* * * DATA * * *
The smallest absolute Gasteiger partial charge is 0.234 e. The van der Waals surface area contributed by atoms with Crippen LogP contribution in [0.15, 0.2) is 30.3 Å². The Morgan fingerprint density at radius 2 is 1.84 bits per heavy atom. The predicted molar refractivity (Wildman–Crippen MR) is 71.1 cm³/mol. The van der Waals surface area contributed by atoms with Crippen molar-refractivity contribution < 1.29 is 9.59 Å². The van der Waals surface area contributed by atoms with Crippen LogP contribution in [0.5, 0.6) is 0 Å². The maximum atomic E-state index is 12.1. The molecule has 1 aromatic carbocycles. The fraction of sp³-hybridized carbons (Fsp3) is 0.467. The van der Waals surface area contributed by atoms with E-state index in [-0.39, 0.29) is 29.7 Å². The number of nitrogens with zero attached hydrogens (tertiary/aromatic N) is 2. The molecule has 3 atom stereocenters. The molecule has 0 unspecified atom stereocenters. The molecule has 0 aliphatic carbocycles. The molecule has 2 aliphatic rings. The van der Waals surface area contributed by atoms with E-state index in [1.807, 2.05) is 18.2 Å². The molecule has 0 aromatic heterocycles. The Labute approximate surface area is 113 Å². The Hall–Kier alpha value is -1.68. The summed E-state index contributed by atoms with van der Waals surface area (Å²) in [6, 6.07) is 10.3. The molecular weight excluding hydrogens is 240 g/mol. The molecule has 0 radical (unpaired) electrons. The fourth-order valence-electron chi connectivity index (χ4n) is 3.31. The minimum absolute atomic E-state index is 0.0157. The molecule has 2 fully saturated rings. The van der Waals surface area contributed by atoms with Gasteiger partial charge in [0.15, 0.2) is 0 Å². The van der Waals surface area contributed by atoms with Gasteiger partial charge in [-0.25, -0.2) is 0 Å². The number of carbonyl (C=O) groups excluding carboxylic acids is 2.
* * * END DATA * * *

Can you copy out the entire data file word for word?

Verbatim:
The smallest absolute Gasteiger partial charge is 0.234 e. The van der Waals surface area contributed by atoms with Crippen LogP contribution in [0.15, 0.2) is 30.3 Å². The Morgan fingerprint density at radius 2 is 1.84 bits per heavy atom. The predicted molar refractivity (Wildman–Crippen MR) is 71.1 cm³/mol. The van der Waals surface area contributed by atoms with Crippen molar-refractivity contribution < 1.29 is 9.59 Å². The van der Waals surface area contributed by atoms with Crippen LogP contribution in [0.5, 0.6) is 0 Å². The maximum atomic E-state index is 12.1. The molecule has 1 aromatic carbocycles. The fraction of sp³-hybridized carbons (Fsp3) is 0.467. The van der Waals surface area contributed by atoms with E-state index in [-0.39, 0.29) is 29.7 Å². The number of nitrogens with zero attached hydrogens (tertiary/aromatic N) is 2. The molecule has 3 atom stereocenters. The molecule has 0 unspecified atom stereocenters. The molecule has 0 aliphatic carbocycles. The molecule has 2 aliphatic rings. The van der Waals surface area contributed by atoms with E-state index in [1.807, 2.05) is 18.2 Å². The molecule has 0 aromatic heterocycles. The Labute approximate surface area is 113 Å². The Hall–Kier alpha value is -1.68. The summed E-state index contributed by atoms with van der Waals surface area (Å²) in [6, 6.07) is 10.3. The molecular weight excluding hydrogens is 240 g/mol. The molecule has 0 radical (unpaired) electrons. The fourth-order valence-electron chi connectivity index (χ4n) is 3.31. The minimum absolute atomic E-state index is 0.0157. The molecule has 2 fully saturated rings. The van der Waals surface area contributed by atoms with Gasteiger partial charge in [0.15, 0.2) is 0 Å². The van der Waals surface area contributed by atoms with Gasteiger partial charge in [-0.25, -0.2) is 0 Å². The number of carbonyl (C=O) groups excluding carboxylic acids is 2.